Job tips for workers with disabilities

By Susan Ashmore

While searching for employment, disabled workers face unique challenges that may leave them feeling discouraged. Being prepared is the key to convincing employers that a disability doesn’t affect performance and that one’s abilities outweigh any disabilities.

Here are some helpful tips for those with disabilities to succeed in finding employment:

Focus on your abilities, not your disabilities. Instead of listing your limitations, focus on your strengths. Employers are legally barred from asking about your disability during the interview process, but they can ask about your skills and what makes you the right person for the position. Be ready to tell them what you can do.

Connect with others. Not only can networking help you establish relationships with potential employers, but it can also put you in touch with a mentor. Look to connect with someone who has comparable issues and holds a job that appeals to you. Ask how the person obtained the job and does it well despite the disability. Reach out to the nearest chapter of the national association that deals with your condition as they might be able to put you in touch with a mentor.

Practice your responses. Search the internet for a list of potential interview questions and practice answering them with a friend or family member.  Not only will this help you avoid being caught off guard during an interview, but you will appear more confident and relaxed.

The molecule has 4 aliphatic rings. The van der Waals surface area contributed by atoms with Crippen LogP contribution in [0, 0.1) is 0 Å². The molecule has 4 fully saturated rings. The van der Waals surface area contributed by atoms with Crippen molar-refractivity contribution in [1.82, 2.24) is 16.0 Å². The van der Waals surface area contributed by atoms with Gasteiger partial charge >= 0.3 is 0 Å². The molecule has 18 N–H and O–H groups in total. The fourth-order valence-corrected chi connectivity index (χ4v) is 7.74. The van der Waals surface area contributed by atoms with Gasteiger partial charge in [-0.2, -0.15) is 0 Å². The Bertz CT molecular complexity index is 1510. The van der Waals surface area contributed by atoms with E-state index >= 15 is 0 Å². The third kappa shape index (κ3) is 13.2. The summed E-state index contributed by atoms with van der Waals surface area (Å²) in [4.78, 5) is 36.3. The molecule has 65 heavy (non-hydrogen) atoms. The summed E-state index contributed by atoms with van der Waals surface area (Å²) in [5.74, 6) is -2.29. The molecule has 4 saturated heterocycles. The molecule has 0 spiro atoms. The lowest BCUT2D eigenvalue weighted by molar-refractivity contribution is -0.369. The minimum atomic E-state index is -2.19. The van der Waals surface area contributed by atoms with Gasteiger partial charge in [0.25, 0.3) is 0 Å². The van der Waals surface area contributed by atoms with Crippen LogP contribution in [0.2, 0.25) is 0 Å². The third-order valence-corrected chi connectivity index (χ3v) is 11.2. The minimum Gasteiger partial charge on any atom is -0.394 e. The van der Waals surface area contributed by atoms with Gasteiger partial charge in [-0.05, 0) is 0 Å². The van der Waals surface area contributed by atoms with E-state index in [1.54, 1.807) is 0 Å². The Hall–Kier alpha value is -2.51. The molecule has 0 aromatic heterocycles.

Disclose your disability. If you plan to address your disability to a potential employer, be cautious not to focus your interview around it. In other words, make the employer aware of your disability but continue to focus on your skills and knowledge needed for the job. Also keep in mind that if you require accommodations, your employer will need to know that.    

Be realistic.  Although accommodations are available to workers with disabilities, they may not always set you up for success. When applying, be aware of the job requirements and your ability to perform them comfortably.

Volunteer. A good way to establish and develop your skills is to volunteer. If you are not confident about working with your disability, volunteering will provide excellent practice for future employment.

Know your rights. Become familiar with the Americans with Disabilities Act (ADA). This act prevents an employer from denying you a job due to your disability. Knowing this information may protect you from answering illegal or discriminatory questions.

Lastly, use your resources.  Federal and state programs are designed to help disabled workers find successful employment. Search websites that are geared toward finding employment for people with disabilities such as and If you're receiving disability benefits from Social Security, look into the Ticket to Work program. You may qualify for free employment help such as career counseling, job placement and training.

Your local Workforce Solutions Alamo career center can provide information and help determine which options work best for you. Check us out online

Susan Ashmore is Deputy Executive Director at Workforce Solutions Alamo. 

**Cover image courtesy of Workforce Solutions Alamo